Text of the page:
I'm in the process of creating a web app. I have many randomly-generated non-player characters in a database. I can pull a lot of information about them - their height, weight, down to eye color, hair color, and hair style.

For this, I am solely interested in generating a graphical representation of the face. Currently the information is displayed with text in the nicest way possible, but I believe it's worth generating these faces for a more... human experience.

Problem is, I don't know where to start. Were it 2007, I'd naturally think to myself that using Flash would be the best choice. I'd love to see "breathing" simulated. However, since Flash is on its way out, I'm not sure of a solid solution.

With a previous game, I simply used layered .PNGs to represent various aspects of the player's body: their armor, the face, the skin color. However, these solutions weren't very dynamic and felt very amateur. I can't go deep into this project feeling like that's an inferior way to present these faces, and I'm certain there's a better way.

Can anyone give some suggestion on how to pull this off well?

  • \$\begingroup\$ Not really an answer being that I haven't looked too much into it myself but this demo of layering images in the Canvas may be of interest to you. \$\endgroup\$ – Mike Cluck Feb 11 '12 at 18:46
  • \$\begingroup\$ Have you thought about going for a more Wii-like approach? There were several projects to create Miis using SVG which would be more amenable to a cartoon face (with possibly some minor animations for blinking / mouth moving but not so much for breathing or any sort of details). \$\endgroup\$ – user16858 Jun 5 '12 at 22:34
  • \$\begingroup\$ It looks like you're asking two questions here: how to generate faces based on parameters, and how to display animated faces in a web browser. You might want to consider asking the second as a separate question. +1 to counteract the downvote; I think that by themselves they're good questions. \$\endgroup\$ – Wackidev Jun 6 '12 at 19:18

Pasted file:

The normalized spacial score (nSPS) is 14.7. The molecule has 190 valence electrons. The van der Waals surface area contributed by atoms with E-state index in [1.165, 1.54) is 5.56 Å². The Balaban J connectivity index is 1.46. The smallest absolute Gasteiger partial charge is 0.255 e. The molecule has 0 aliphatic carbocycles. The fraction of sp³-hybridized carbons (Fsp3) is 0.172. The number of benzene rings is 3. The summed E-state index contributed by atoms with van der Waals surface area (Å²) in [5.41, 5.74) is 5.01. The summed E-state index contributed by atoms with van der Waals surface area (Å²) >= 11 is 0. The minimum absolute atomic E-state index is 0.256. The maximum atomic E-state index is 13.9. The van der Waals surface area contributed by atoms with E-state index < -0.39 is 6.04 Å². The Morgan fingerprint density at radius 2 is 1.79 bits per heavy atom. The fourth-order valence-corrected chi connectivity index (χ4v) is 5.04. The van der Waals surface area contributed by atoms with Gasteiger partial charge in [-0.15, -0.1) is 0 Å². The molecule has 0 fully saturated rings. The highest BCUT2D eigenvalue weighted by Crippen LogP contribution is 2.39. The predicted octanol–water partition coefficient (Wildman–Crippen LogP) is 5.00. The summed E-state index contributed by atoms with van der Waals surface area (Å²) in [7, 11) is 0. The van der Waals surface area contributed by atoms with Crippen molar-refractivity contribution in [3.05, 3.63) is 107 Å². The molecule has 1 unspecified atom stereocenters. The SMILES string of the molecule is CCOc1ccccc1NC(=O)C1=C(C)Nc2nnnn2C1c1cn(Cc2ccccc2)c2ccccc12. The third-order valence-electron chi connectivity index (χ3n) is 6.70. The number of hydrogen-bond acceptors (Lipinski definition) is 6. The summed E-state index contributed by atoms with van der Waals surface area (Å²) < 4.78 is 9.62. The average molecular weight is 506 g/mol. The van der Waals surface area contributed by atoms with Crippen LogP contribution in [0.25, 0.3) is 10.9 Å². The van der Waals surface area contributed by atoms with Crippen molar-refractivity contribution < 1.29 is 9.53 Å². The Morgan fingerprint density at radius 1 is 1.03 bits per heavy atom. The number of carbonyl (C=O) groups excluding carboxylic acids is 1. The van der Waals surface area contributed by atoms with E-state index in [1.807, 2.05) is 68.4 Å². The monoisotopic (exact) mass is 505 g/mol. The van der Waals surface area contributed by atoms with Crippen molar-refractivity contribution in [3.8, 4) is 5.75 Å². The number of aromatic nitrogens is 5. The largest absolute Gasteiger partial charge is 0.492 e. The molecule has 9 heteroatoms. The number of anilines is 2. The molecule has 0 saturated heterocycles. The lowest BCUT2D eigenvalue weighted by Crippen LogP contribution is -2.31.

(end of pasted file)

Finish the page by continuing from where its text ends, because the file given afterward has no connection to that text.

• \$\begingroup\$ The current options are Unity3d or flash. Flash would be easier since you could make the art with vectors. Unity also supports vectors through plugins though. Flash is still perfectly valid, but unity is definitely on the upside of growth. \$\endgroup\$ – brandon Jun 11 '12 at 14:52
  • \$\begingroup\$ Thank you for these great tips, but the animation really isn't necessary. This isn't a large system that should require a plugin; at worst I'll just layer PNGs/SVGs. I love unity, though! \$\endgroup\$ – Vael Victus Jun 12 '12 at 13:00

The way you are thinking to do it is fine. You should drop inhibitions about Flash and just use it. You aren't writing a bank system here, you're writing a single game. Even if it does have a sequel, Flash is still installed on pretty much every computer today.

Just a note that the best face generator I've ever come across is facegen.

There is a FaceGen SDK. I don't really know what it costs, but I'm guessing it must be in the thousands. Then, you have FaceGen create a face, using your inputted parameters (for eyes spacing, skin color etc - FaceGen can do all that). Then, you render the face to a texture, save it out, and send it over to the other application.

  • \$\begingroup\$ digimi.com was done using FaceGen \$\endgroup\$ – bobobobo Jun 6 '12 at 15:38
  • \$\begingroup\$ FaceGen's definitely impressive, but I'm looking for a more drawn solution. As well, this is actually for an entire engine that will be for all games here-on out. I definitely don't want to use something like Flash that will be phased out eventually. iPhone doesn't support it, and there's no clear advantage to HTML in this case. I believe I'll be looking into SVGs, as one person mentioned. \$\endgroup\$ – Vael Victus Jun 11 '12 at 13:12
  • \$\begingroup\$ You can export facegen to OBJ, and render it using WebGL. Three.js is a great solution for that. If your target is iPhone, you can try rendering a facegen mesh using canvas with just vertex colors. \$\endgroup\$ – Nick Jun 11 '12 at 14:30

Have you ever seen old movies where they use an Identikit (little strips of transparent plastic beside each other) to reconstruct a perpetrator's face? Basically, that's what you want to do. Image files with transparency for pre-defined slices of a face, plus one or two for the actual head and face shape, another one for the hair style.